Just how bad will the Padres be this year? Try the worst in the entire Major Leagues. That’s what the 538.com news site predicts, giving us a less than 1 percent chance of winning the World Series. (The specific number isn’t listed, but we can assume it’s somewhere it’s much closer to zero than to 1.)

The website also ranks the Padres pitcher rotation as the worst in the league too.

(Editor: However, the Padres shut out the Dodgers in Los Angeles last night 4-0 so maybe the Padres are the best team, Randy.)

Legislation Roundup: Keep Youngest Kids Out of Juvie?

A state senator is pushing a bill that would forbid the state from prosecuting kids younger than 12. “In lieu of doing time in a jail cell at juvenile hall, children would be redirected to dependency court, child protective services, mental health counseling and other services at the local level,” The Sacramento Bee reports. (Dependency courts figure out what will happen to kids amid accusations that they are being abused.)

• “A plan to raise taxes and fees to pay for California road repairs includes a concession to the trucking industry that would block the state from requiring truck owners to upgrade to lower-emission models.” (KPBS)

Sempra on Hot Seat Over Lobbying

KPBS discovered four county supervisors met with lobbyists from a marketing division of Sempra, the parent company of SDG&E, in possible violation of state law.

State investigators are looking into meetings between the lobbyist and elected officials. (As KPBS reported earlier, they include three City Council members and the mayor.) “The reason for the state investigation revolves around a question of whether Sempra Services has received full approval from the agency that oversees utilities, the California Public Utilities Commission,” KPBS reports. “The dispute is over an alternative energy program called community choice, which would allow cities and counties to bypass SDG&E and decide on their own where to buy energy, which could allow them to choose more renewable energy sources.”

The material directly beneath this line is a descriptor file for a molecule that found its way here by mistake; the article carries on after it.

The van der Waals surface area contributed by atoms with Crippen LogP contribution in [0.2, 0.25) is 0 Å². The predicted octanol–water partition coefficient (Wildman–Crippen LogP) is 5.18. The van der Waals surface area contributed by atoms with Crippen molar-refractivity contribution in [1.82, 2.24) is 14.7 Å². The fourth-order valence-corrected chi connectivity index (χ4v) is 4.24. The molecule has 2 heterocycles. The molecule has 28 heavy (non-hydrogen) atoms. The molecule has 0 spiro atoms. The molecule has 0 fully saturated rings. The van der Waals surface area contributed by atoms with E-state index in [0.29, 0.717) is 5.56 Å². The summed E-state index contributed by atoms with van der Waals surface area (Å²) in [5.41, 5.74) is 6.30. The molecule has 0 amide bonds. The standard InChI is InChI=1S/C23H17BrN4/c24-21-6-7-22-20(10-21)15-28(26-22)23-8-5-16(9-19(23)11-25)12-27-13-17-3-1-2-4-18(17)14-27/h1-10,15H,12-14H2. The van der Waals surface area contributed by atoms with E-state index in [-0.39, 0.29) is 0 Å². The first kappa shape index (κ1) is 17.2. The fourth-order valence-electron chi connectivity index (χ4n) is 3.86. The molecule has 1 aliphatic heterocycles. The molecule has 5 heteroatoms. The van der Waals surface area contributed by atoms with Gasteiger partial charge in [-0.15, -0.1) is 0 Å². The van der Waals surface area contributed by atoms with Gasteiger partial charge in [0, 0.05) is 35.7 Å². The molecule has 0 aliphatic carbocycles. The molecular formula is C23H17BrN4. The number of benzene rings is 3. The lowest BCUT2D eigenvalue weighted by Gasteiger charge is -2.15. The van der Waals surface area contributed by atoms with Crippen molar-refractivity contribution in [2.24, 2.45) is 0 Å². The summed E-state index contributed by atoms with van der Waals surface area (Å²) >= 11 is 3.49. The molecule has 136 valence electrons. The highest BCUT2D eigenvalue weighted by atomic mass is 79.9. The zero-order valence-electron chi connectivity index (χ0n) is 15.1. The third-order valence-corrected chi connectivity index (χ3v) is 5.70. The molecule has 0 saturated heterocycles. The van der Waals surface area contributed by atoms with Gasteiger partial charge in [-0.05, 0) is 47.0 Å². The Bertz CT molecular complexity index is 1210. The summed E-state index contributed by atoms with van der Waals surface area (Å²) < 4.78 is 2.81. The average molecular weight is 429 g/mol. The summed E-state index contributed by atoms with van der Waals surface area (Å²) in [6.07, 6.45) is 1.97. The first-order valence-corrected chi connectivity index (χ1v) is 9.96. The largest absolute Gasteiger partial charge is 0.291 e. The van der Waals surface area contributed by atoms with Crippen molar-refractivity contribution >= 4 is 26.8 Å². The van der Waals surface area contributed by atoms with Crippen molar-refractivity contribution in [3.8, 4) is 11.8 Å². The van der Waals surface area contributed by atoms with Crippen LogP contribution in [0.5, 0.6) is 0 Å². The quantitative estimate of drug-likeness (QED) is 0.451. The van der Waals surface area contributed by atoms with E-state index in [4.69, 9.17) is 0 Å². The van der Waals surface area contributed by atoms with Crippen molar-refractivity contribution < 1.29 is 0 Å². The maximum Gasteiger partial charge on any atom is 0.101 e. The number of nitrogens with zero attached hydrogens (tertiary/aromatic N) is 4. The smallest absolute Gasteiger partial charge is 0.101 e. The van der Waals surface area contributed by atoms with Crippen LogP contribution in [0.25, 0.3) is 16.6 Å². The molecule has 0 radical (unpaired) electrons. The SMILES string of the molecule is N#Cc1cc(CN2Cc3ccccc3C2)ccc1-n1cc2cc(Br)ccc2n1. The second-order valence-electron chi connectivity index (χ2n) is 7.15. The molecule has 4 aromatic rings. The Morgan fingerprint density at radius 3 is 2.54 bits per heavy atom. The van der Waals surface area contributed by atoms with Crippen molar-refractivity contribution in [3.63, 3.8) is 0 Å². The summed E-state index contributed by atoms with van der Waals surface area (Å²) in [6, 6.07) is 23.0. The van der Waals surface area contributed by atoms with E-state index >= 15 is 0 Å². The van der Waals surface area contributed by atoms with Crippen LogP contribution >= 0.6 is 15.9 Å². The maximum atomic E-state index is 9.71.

What is community choice? Basically governments, like San Diego City Hall, may take over the job of buying electricity from utilities, like SDG&E. We explained what community choice aggregation is in this FAQ by Ry Rivard.

It’s going to be a historic debate in San Diego over the next year. A lot of people in other places will be watching.

• “A chemical leak at a natural gas facility that had long been owned by San Diego-based Sempra Energy has been found to have contributed to the troubled health of residents in a poor Alabama community,” the L.A. Times reports. The culprit, say Alabama officials, is the chemical used to give natural gas an odor so we can smell it, although the story notes that there’s debate over whether it’s actually dangerous.